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What kind of system does this lagrangian describe?

  1. Feb 17, 2014 #1
    1. The problem statement, all variables and given/known data
    Consider the following Lagrangian:
    \begin{equation} L = \frac{m}{2}(a\dot{x}^2 + 2b\dot{x}\dot{y} + c\dot{y}^2)- \frac{k}{2}(ax^2 + 2bxy + cy^2)\end{equation}
    Assume that \begin{equation} b^2 - 4ac \ne 0 \end{equation}Find the equations of motion and examine the cases a=b=0 and b=c, c=-a. Which kind of physical system is described by this Lagrangian? What meaning does \begin{equation} b^2 - 4ac \ne 0 \end{equation} have?


    2. Relevant equations
    \begin{equation} \frac{\partial L}{\partial q_i} -\frac{d}{dt}\frac{\partial L}{\partial \dot{q_i} } = 0 \end{equation}

    3. The attempt at a solution
    I'm able to solve the maths for this problem (assuming no errors in my calculations). In general for a, c not equal to 0 i get
    \begin{equation} x(t) = \frac{1}{ac-b^2}(A_1 c \cos(\omega t + \phi_1) - A_2 b \cos(\omega t + \phi_2)) \end{equation}
    \begin{equation} y(t) = \frac{1}{ac-b^2}(A_2 a \cos(\omega t + \phi_2) - A_1 b \cos(\omega t + \phi_1)) \end{equation}

    While for the cases a=c=0 and b=0, c=-a i get
    \begin{equation} x(t) = A_1 \cos(\omega t + \phi_1) \end{equation}
    \begin{equation} y(t) = A_2 \cos(\omega t + \phi_2) \end{equation}

    The problem is I can't exactly figure out what kind of system this could be. My first thoughts are some kind of 2D harmonic oscillator or some system of 2 masses coupled with springs. I'm having problem answering what \begin{equation} b^2 - 4ac \ne 0 \end{equation} "means" when I can't figure out what kind of system this is.

    Thanks in advance,
    Brotof
     
  2. jcsd
  3. Feb 18, 2014 #2
    Hi.
    I didn't check your solution but it looks ok... now:
    "2D harmonic oscillator or some system of 2 masses coupled with springs" are examples of two coupled oscillators, so you're basically right.
    For your next question, how can you express the Lagrangian when b^2= 4ac? What does it say about the relative phases of x and y?
     
  4. Feb 19, 2014 #3
    I see that the Lagrangian then can be written:

    \begin{equation}
    L = \frac{m}{2c}(b\dot{x} + c\dot{y})^2 -\frac{k}{2c}(bx + cy)^2
    \end{equation}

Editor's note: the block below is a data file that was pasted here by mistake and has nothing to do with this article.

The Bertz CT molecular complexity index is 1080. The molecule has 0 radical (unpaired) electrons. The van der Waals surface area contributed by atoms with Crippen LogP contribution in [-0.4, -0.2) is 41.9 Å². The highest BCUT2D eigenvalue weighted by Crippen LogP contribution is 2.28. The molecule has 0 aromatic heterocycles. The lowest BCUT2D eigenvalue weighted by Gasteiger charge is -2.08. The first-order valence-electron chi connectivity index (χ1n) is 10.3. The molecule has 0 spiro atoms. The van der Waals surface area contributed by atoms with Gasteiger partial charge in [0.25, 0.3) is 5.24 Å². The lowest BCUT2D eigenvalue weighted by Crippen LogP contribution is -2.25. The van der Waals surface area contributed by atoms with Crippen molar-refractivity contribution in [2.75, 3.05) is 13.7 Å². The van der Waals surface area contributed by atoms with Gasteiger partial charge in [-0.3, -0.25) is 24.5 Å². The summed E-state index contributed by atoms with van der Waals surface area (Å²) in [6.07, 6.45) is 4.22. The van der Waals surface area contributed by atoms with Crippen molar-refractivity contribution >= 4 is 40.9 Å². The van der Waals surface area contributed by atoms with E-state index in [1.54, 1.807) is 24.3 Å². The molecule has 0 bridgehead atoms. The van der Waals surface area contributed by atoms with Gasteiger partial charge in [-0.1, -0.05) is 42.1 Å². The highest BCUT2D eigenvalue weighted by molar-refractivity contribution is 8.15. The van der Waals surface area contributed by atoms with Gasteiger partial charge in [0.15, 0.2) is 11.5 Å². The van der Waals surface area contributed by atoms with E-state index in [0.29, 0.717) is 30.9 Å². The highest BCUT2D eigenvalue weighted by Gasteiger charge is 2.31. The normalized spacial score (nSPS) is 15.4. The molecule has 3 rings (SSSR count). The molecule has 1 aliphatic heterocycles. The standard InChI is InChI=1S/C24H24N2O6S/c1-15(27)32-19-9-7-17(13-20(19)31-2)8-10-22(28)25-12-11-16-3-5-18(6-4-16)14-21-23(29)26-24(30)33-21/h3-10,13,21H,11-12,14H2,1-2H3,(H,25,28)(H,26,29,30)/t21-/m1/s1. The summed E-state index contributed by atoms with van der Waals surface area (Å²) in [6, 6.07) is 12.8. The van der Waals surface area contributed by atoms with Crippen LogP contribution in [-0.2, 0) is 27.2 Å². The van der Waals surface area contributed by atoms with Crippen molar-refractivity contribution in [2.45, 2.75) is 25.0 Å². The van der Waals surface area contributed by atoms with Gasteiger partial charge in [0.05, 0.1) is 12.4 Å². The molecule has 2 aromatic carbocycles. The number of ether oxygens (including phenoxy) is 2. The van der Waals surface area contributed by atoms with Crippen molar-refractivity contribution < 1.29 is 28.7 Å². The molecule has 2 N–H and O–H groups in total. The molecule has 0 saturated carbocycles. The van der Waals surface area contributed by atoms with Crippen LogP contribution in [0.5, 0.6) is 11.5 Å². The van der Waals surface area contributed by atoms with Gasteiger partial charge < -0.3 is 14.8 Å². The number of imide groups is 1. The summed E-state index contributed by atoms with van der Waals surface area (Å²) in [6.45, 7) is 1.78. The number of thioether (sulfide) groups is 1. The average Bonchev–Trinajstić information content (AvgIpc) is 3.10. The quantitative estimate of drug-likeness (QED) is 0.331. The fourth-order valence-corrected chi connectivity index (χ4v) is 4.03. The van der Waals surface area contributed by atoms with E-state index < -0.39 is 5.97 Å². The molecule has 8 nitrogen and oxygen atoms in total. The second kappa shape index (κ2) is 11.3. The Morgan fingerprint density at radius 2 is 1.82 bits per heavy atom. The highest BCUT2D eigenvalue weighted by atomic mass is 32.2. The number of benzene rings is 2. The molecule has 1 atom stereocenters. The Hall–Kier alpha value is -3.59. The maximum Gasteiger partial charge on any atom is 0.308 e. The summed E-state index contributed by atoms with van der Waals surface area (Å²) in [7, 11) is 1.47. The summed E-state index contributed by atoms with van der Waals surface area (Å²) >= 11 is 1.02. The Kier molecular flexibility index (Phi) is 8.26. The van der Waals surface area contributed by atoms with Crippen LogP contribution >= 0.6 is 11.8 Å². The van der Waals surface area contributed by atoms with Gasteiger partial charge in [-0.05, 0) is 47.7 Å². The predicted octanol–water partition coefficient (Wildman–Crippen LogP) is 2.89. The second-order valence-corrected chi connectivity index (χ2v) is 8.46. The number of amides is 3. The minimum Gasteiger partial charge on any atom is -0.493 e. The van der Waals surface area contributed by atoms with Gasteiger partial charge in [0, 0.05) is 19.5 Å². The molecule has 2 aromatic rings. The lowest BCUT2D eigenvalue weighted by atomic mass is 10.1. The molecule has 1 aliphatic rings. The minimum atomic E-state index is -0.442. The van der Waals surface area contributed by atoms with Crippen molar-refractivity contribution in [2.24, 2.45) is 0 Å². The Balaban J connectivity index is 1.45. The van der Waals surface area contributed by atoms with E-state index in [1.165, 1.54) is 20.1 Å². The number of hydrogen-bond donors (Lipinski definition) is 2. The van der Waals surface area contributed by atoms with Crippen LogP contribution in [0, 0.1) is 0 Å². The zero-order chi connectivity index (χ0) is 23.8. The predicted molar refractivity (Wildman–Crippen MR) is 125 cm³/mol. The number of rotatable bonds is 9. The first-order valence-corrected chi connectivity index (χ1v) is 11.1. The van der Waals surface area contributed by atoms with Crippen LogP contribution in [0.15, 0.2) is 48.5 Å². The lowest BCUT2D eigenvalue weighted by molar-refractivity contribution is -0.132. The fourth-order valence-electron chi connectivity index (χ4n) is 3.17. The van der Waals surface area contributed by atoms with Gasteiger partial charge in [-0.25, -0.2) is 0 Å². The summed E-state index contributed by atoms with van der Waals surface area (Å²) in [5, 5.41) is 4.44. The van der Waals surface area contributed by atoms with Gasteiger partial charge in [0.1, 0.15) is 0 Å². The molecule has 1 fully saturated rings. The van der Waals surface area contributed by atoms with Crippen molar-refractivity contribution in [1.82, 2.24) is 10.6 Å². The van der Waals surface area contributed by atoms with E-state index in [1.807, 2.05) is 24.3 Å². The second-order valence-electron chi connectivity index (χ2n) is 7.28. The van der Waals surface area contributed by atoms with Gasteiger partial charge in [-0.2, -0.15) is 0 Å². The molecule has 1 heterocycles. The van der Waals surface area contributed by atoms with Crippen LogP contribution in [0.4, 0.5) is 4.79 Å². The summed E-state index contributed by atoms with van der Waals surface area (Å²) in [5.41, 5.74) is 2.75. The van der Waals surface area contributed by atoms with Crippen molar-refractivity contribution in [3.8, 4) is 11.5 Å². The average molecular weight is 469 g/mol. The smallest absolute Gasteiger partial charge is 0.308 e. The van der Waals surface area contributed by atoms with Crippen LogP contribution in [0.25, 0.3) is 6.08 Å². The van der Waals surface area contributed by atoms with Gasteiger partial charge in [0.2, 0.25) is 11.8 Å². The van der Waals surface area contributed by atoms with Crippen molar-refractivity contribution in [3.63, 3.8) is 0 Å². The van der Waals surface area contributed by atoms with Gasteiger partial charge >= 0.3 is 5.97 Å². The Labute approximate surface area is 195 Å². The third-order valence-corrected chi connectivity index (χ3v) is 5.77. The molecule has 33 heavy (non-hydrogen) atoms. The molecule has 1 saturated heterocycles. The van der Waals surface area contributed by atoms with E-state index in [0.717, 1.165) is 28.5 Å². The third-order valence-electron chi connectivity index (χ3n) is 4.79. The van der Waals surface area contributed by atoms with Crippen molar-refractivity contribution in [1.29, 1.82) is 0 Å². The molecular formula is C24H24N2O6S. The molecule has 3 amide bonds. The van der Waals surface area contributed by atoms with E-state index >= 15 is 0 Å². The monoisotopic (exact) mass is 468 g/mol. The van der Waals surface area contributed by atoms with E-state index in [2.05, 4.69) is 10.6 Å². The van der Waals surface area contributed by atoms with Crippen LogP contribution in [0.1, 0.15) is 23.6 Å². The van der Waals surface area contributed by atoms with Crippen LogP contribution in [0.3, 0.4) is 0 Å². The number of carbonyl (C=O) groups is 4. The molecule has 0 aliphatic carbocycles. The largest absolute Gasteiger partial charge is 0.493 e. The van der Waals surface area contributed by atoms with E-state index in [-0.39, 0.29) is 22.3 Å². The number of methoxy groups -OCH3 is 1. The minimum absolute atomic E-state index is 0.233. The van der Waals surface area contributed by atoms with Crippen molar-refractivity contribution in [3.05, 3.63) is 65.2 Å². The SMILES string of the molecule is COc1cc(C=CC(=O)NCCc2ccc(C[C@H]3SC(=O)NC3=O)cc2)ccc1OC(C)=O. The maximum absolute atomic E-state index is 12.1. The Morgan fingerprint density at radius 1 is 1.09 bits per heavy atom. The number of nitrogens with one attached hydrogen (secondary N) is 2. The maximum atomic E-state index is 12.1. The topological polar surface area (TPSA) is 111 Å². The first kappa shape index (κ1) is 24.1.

Also, bot my equations of motion reduces to a single one:
    \begin{equation}
    \frac{b^2}{c}\dot{x} + b\dot{y} + \frac{k}{m}(\frac{b^2}{c} x + by) = 0
    \end{equation}

    Hmm. I'm not exactly sure what this says about the relative phases. We get the solution

    \begin{equation}
    (\frac{b^2}{c} x + by) = A \cos(\omega t + \phi)
    \end{equation}.
    Does this necessarily mean they have the same phase? I'm still not able to visualize this system.
     
    Last edited: Feb 19, 2014
  5. Feb 19, 2014 #4
    The above is wrong. If:
    ax2+2bxy+cy2 and b2= 4ac, then you have equivalently:
    (x√a + y√b)2
    And your Lagrangian can be written in terms of a single variable:
    u = x√a + y√b
    In other terms, a degree of freedom has been lost somewhere. Think about this example:
    you have first a system of two masses and three springs, something like that:
    |^^O^^O^^|
    Now replace the central spring by a rigid rod:
    |^^O––O^^|
    See the connection?
     
  6. Feb 19, 2014 #5
    Thanks a lot, that makes sense!

    Im really sorry, I was a bit hasty and have made an error. It's supposed to be
    \begin{equation}
    b^2 = ac
    \end{equation}
    without the factor 4.

    I don't think I'm wrong when taking that into account that I meant b^2 = ac, even though I wrote it a bit more complicated that necessary.

    \begin{equation}
    \frac{k}{2}(ax^2 + 2bxy + cy^2) = \frac{k}{2}(\frac{b^2}{c}x^2 + 2bxy + cy^2) = \frac{k}{2c}(b^2 x^2 + 2bcxy + c^2 y^2) = \frac{k}{2c}(bx + cy)^2
    \end{equation}
    and of course the same way for the kinetic energy term.

    Then we get

    \begin{equation}
    bx + cy = A\cos(\omega t + \phi)
    \end{equation}

    Anyway, the help is appreciated!
     
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